The Yogi Adityanath government in Uttar Pradesh, now in its seventh week, may have given rise to a new work culture as far as working hours and pace of decision-making are concerned, but it has also given the much-needed pep to the Samajwadi Party and its leaders.
Former chief minister Akhilesh Yadav was in his elements in Lucknow during his interaction with the media on two consecutive days. While on the first day, he lost his cool on seeing a mediaperson sporting a saffron shirt and also on being repeatedly asked about the continuing conflict in the Yadav family, on the second day, he aggressively tried to corner the government on recent incidents in Saharanpur and Meerut.
It is remarkable that in the early days after Adityanath took over as chief minister, Akhilesh had said that he would watch the government’s performance for six months and not comment on its actions. However, reports of over-enthusiastic legislators and MPs of the BJP clashing with police and administration have apparently made Akhilesh change his mind.
Poor crime control and failure to maintain law and order across the state was a major reason behind the widespread resentment among people against the Samajwadi Party. Adityanath seemed to have sensed this as he had cautioned partymen and leaders to desist from making unreasonable demands and maintain discipline. Even Prime Minister Narendra Modi had warned party MPs from Uttar Pradesh to stay away from trouble.
But recent incidents involving cow protection squads, protest demonstrations and rallies, and clashes with police especially in western UP seem to suggest that the warnings have fallen on deaf ears. The BJP MPs in Agra, Saharanpur and Barabanki, besides leaders at the district-level, have been caught in controversies related to threatening and intimidating police personnel.
While such incidents have given an opportunity to Leaders of Opposition parties, especially the SP, to corner the BJP over the issue of law and order, these have also emerged as a cause of concern for the chief minister.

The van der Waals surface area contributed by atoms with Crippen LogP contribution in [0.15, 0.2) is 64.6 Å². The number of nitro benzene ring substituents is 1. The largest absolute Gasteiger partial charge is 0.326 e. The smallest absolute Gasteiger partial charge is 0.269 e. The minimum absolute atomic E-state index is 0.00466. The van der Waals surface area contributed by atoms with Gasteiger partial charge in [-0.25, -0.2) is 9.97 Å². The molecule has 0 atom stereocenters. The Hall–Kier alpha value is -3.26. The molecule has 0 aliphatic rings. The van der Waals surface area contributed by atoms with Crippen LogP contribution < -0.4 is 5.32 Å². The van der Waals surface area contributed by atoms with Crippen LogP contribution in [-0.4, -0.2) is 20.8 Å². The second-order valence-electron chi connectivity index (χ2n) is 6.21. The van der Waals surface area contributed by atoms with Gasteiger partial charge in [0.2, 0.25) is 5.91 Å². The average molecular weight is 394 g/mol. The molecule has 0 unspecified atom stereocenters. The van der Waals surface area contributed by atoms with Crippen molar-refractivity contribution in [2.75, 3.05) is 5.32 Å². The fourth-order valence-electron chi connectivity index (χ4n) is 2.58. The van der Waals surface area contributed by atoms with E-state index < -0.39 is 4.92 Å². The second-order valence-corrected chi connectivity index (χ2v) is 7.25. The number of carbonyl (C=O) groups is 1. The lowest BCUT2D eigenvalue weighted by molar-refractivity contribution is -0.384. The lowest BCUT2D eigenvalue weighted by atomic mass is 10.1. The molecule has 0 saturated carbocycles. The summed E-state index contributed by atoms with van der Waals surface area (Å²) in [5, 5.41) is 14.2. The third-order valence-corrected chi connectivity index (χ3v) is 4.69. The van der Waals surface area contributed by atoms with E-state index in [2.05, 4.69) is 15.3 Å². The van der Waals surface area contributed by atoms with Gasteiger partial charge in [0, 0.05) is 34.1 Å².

According to BJP sources, the appointment of new Director-General of Police Sulkhan Singh and the latest reshuffle of police superintendents in several districts including Lucknow, Kanpur, Noida, Bareilly and Saharanpur, is aimed at tightening the grip over the law and order situation. But the over-enthusiasm of supporters and other elements who feel now it is their turn to break the law – much in the same manner as SP sympathisers did for over four years – is making BJP spokespersons a little jittery.
The filing of an FIR against Raghav Lakhanpal, the BJP MP from Saharanpur, in the case involving a mob attack on the residence of the Saharanpur superintendent of police is cited by a BJP spokesperson as an example of the quick action taken in the case. “In similar attacks on police stations led by SP leaders in the past years, the police did not dare name the SP leaders, leave alone filing a case against them,” said a BJP spokesperson.
But the SP has apparently got the boost it had been looking for over the past four weeks when Adityanath's decisions dominated the news space. Even though the Saharanpur incident was contained well in time and did not lead to serious rioting or casualties, the SP sent a five-member team to probe the incident involving clashes between two groups over taking out Ambedkar Shobha yatra rally.
Even though Akhilesh has been trying to make it into a big issue, the Adityanath government is going ahead with the inquiry into various projects launched or commissioned during the former regime. It has withdrawn the highly unpopular decision to allow large-scale commercial activities in residential colonies in Lucknow and crack down on illegal construction patronised by SP leaders. Besides, the case against former minister Gayatri Prajapati has also been strengthened and inquiry into the Gomti riverfront project and the ambitious signature building Jayaprakash Narayan International Convention Centre is continuing. The much-hyped Samajwadi Pension Scheme and the free smartphone distribution scheme have also been put on hold.
It is likely that names of officers and political persons might come up as the inquiries progress, which may be embarrassing for the former ruling party and its leaders. This could explain the sudden belligerence of the SP on Saharanpur, Meerut and the so-called “saffron attacks” on police. The fact that the conflict within the party and the family shows no signs of abating is also not helping much.
Published Date: Apr 27, 2017 21:32 PM | Updated Date: Apr 27, 2017 21:32 PM